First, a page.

Frieze New York diary: from Ron Nagle's psychedelic works to Hockney's portrait of a cross-dressing superstar

Plus, the Rubin Museum's wheel of fortune and Videofreex's comeback

David Hockney, Divine, 1979 Gareth Harris

David Hockney, Divine, 1979 Gareth Harris

When David met Divine

The late cross-dressing superstar Divine has a lot to answer for—and we don’t just mean his 1972 classic camp movie, Pink Flamingos. The drag performer sat for David Hockney in 1979, posing at the artist’s Santa Monica studio. The result is a majestic portrait of the outrageous trailblazer that is turning heads at the Leslie-Lohman Museum in SoHo (Art After Stonewall 1969-89, until 21 July). “The painting marked a major shift in Hockney’s work away from the photo-based illusionism of his earlier portraits,” the exhibition organisers say. Divine—we salute you.

The Wheel of Intentions at the Rubin Museum of Art Asya Gorovits

Wheel of (good) fortune

Take a meditative pause from Frieze Week at the Rubin Museum of Art through the interactive installation The Wheel of Intentions (until 6 January 2020) by Potion and Ben Rubin. Type in your “intention” and spin the work round to send your thought out to a swirling projection in the stairwell above. We saw “Drink coffee in bed every morning” and “Empower all the women in my life”, while adding our own: “Be braver”.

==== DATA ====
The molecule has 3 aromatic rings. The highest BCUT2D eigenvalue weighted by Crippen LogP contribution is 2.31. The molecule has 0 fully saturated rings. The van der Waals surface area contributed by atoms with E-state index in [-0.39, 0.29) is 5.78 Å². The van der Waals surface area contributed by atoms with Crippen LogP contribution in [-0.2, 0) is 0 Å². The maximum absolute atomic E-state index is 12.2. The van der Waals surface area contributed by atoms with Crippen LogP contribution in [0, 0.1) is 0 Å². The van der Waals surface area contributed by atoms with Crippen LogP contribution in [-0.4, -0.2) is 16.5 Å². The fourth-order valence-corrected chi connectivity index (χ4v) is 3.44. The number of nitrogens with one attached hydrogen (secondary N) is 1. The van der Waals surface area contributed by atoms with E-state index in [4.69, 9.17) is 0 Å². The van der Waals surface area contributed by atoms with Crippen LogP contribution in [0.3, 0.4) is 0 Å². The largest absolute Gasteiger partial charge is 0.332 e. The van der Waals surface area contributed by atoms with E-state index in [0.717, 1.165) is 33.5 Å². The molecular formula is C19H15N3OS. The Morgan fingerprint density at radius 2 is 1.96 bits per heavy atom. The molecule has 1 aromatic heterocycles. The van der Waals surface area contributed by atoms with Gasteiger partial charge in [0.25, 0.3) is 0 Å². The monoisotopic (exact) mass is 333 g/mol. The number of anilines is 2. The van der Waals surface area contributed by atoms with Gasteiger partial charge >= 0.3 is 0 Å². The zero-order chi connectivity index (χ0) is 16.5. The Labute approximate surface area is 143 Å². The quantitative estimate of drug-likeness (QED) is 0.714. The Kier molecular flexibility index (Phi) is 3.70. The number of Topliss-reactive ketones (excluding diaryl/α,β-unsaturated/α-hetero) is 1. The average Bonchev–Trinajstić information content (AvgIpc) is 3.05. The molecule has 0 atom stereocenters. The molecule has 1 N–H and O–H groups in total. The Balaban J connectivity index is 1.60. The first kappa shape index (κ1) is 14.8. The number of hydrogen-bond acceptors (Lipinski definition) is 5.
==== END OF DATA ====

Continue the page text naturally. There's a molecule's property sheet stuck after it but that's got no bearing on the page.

Ron Nagle, Dark Sweep, 2018. Photo: © Ron Nagle, Courtesy Matthew Marks Gallery © Ron Nagle, Courtesy Matthew Marks Gallery

Songwriter turns sculptor

Ron Nagle’s résumé is certainly impressive. The San Francisco-based artist not only helped establish the California Clay movement but also made his name writing songs for Jefferson Airplane and Barbra Streisand. Matthew Marks Gallery in Chelsea is showing a selection of sculptures and drawings by this icon of West Coast subculture (2 May-15 June). The sculptor admits his songwriting career was chequered, saying: “I was in a pretty oblivious state, drinking and drugs. I’ve been sober more than 30 years now, but most of these songs were created in an altered state.” Our favourite fascinating fact, though, is that he created many of the sound effects in the chilling 1973 film The Exorcist (no projectile vomiting, please).

Videofreex Nancy Cain & DJ Skip B Photo courtesy of

Get ur Videofreex on

The US counter-culture video collective Videofreex, active from 1969-78, go back to broadcasting on 1 May with a “musical manifesto”, the Videofreex Dance Party for The two-hour programme, DJ’d and hosted by the Videofreex members Nancy Cain and Skip Blumberg and airing on WGXC 90.7-FM,promises “progress”-focused music from a motley crew of artists including The Pointer Sisters, Erykah Badu and The Who. “Turn the volume up loud and dance your ass off for a better future!” they urge.